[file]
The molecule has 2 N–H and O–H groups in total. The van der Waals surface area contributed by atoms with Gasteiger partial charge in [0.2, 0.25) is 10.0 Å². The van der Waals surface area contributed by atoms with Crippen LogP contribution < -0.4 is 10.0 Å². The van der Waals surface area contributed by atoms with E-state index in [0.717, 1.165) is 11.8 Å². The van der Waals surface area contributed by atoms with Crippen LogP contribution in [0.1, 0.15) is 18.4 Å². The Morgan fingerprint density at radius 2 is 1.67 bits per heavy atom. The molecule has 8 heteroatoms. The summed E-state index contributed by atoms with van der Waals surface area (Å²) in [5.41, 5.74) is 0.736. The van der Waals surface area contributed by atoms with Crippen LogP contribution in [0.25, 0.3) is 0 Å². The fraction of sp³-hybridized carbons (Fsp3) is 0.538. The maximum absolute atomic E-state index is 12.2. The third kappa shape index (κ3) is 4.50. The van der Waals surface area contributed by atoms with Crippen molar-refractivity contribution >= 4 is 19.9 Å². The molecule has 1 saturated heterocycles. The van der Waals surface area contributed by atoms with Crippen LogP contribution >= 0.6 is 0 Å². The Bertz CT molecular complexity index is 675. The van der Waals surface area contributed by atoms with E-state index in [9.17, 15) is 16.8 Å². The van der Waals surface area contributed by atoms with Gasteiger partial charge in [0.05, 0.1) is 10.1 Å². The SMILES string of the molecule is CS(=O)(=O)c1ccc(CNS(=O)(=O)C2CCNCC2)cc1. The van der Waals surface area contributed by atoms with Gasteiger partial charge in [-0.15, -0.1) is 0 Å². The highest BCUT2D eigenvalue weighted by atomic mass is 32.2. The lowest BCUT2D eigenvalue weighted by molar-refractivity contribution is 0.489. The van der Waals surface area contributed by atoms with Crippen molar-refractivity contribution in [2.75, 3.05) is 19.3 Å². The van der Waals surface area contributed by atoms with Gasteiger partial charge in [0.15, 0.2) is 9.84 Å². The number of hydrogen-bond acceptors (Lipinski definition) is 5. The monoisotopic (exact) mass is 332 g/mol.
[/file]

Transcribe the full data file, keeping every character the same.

The molecule has 2 N–H and O–H groups in total. The van der Waals surface area contributed by atoms with Gasteiger partial charge in [0.2, 0.25) is 10.0 Å². The van der Waals surface area contributed by atoms with Crippen LogP contribution < -0.4 is 10.0 Å². The van der Waals surface area contributed by atoms with E-state index in [0.717, 1.165) is 11.8 Å². The van der Waals surface area contributed by atoms with Crippen LogP contribution in [0.1, 0.15) is 18.4 Å². The Morgan fingerprint density at radius 2 is 1.67 bits per heavy atom. The molecule has 8 heteroatoms. The summed E-state index contributed by atoms with van der Waals surface area (Å²) in [5.41, 5.74) is 0.736. The van der Waals surface area contributed by atoms with Crippen LogP contribution in [0.25, 0.3) is 0 Å². The fraction of sp³-hybridized carbons (Fsp3) is 0.538. The maximum absolute atomic E-state index is 12.2. The third kappa shape index (κ3) is 4.50. The van der Waals surface area contributed by atoms with Crippen molar-refractivity contribution >= 4 is 19.9 Å². The molecule has 1 saturated heterocycles. The van der Waals surface area contributed by atoms with Crippen LogP contribution >= 0.6 is 0 Å². The Bertz CT molecular complexity index is 675. The van der Waals surface area contributed by atoms with E-state index in [9.17, 15) is 16.8 Å². The van der Waals surface area contributed by atoms with Gasteiger partial charge in [0.05, 0.1) is 10.1 Å². The SMILES string of the molecule is CS(=O)(=O)c1ccc(CNS(=O)(=O)C2CCNCC2)cc1. The van der Waals surface area contributed by atoms with Gasteiger partial charge in [-0.15, -0.1) is 0 Å². The highest BCUT2D eigenvalue weighted by atomic mass is 32.2. The lowest BCUT2D eigenvalue weighted by molar-refractivity contribution is 0.489. The van der Waals surface area contributed by atoms with Crippen molar-refractivity contribution in [2.75, 3.05) is 19.3 Å². The van der Waals surface area contributed by atoms with Gasteiger partial charge in [0.15, 0.2) is 9.84 Å². The number of hydrogen-bond acceptors (Lipinski definition) is 5. The monoisotopic (exact) mass is 332 g/mol.